Friedrich Nicolai

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Friedrich Nicolai, painting by Ferdinand Collmann after Anton Graff , 1790, Gleimhaus Halberstadt
Berlin memorial plaque on the house at Brüderstraße 13, in Berlin-Mitte
Memorial plaque on the house at Brüderstraße 13 in Berlin-Mitte
The Nicolaihaus on Brüderstraße in Berlin-Kölln

Christoph Friedrich Nicolai , also Nickolai , (born March 18, 1733 in Berlin ; † January 8, 1811 ibid) was a German writer, publisher , critic , author of satirical novels and travelogues, regional historian, main exponent of the Berlin Enlightenment , friend of Lessing , Zelters and Mendelssohns , opponents of Kant and Fichte .


Christoph Friedrich was born on March 18, 1733 as the eighth child of the bookseller Christoph Gottlieb Nicolai († 1752) and his wife in Berlin. He graduated from the Joachimsthal Gymnasium , then went to the Latina of the Francke Foundations in Halle and finally to the Heckersche Realschule in Berlin. He then completed an apprenticeship in bookselling in Frankfurt (Oder) . After the father died, he took over the father's bookstore. In 1760 he married Elisabeth Macaria Schaarschmidt († 1793). She was a daughter of the royal physician Samuel Schaarschmidt and his wife. Christoph Friedrich and Elisabeth Macaria Nicolai had eight children. The father outlived all of his children.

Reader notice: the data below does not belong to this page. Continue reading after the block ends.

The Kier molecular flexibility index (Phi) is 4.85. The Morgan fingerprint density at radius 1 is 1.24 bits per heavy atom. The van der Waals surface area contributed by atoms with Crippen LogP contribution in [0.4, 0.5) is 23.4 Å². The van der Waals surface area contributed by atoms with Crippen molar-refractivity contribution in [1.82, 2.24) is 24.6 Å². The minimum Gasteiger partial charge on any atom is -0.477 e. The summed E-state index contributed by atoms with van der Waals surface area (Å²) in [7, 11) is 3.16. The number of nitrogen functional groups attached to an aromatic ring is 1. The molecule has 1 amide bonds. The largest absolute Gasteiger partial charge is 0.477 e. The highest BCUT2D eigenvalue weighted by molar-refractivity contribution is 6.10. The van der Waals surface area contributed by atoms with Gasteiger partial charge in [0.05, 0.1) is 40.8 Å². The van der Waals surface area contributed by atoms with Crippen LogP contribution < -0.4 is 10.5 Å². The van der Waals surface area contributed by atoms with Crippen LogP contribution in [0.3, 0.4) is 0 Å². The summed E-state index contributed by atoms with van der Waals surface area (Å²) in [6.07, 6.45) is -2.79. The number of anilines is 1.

Nicolai saw himself as an enlightener , acquired extensive knowledge in the field of humanities and conducted a lively correspondence with the greats of the era . He then wrote his own writings and became an important, if not undisputed, representative of Protestant Enlightenment theology .

In 1755 Nicolai's letters appeared on the current state of the beautiful sciences in Germany , which made him known in wide circles. In the same year the letters published together with his friend Gotthold Ephraim Lessing on the latest literature appeared (in a total of 24 parts from 1759 to 1765).